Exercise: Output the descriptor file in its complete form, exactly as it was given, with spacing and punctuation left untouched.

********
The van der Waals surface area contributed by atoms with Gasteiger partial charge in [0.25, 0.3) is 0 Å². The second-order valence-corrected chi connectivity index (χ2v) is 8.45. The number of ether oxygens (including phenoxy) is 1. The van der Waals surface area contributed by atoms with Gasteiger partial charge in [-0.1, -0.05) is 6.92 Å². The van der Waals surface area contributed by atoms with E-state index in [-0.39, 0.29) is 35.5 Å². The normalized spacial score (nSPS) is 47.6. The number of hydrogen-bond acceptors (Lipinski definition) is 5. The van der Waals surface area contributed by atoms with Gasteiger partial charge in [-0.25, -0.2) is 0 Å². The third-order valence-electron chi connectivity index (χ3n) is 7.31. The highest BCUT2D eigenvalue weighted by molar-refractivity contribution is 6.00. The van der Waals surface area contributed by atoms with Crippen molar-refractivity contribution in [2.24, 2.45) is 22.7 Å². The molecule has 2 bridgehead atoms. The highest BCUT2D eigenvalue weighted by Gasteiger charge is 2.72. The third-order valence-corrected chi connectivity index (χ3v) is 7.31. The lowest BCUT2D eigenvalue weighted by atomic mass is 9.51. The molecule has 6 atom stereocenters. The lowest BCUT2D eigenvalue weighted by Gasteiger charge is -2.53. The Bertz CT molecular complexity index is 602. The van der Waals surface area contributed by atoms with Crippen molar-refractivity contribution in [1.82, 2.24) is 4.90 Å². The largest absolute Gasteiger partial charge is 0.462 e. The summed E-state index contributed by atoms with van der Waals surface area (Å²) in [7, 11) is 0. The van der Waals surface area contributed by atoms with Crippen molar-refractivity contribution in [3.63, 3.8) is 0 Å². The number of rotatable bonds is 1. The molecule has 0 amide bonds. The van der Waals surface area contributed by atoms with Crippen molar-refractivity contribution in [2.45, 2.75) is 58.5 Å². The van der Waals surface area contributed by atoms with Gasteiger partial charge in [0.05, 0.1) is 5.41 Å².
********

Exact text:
The van der Waals surface area contributed by atoms with Gasteiger partial charge in [0.25, 0.3) is 0 Å². The second-order valence-corrected chi connectivity index (χ2v) is 8.45. The number of ether oxygens (including phenoxy) is 1. The van der Waals surface area contributed by atoms with Gasteiger partial charge in [-0.1, -0.05) is 6.92 Å². The van der Waals surface area contributed by atoms with E-state index in [-0.39, 0.29) is 35.5 Å². The normalized spacial score (nSPS) is 47.6. The number of hydrogen-bond acceptors (Lipinski definition) is 5. The van der Waals surface area contributed by atoms with Gasteiger partial charge in [-0.25, -0.2) is 0 Å². The third-order valence-electron chi connectivity index (χ3n) is 7.31. The highest BCUT2D eigenvalue weighted by molar-refractivity contribution is 6.00. The van der Waals surface area contributed by atoms with Crippen molar-refractivity contribution in [2.24, 2.45) is 22.7 Å². The molecule has 2 bridgehead atoms. The highest BCUT2D eigenvalue weighted by Gasteiger charge is 2.72. The third-order valence-corrected chi connectivity index (χ3v) is 7.31. The lowest BCUT2D eigenvalue weighted by atomic mass is 9.51. The molecule has 6 atom stereocenters. The lowest BCUT2D eigenvalue weighted by Gasteiger charge is -2.53. The Bertz CT molecular complexity index is 602. The van der Waals surface area contributed by atoms with Crippen molar-refractivity contribution in [1.82, 2.24) is 4.90 Å². The largest absolute Gasteiger partial charge is 0.462 e. The summed E-state index contributed by atoms with van der Waals surface area (Å²) in [7, 11) is 0. The van der Waals surface area contributed by atoms with Crippen molar-refractivity contribution in [3.63, 3.8) is 0 Å². The number of rotatable bonds is 1. The molecule has 0 amide bonds. The van der Waals surface area contributed by atoms with Crippen molar-refractivity contribution in [2.45, 2.75) is 58.5 Å². The van der Waals surface area contributed by atoms with Gasteiger partial charge in [0.05, 0.1) is 5.41 Å².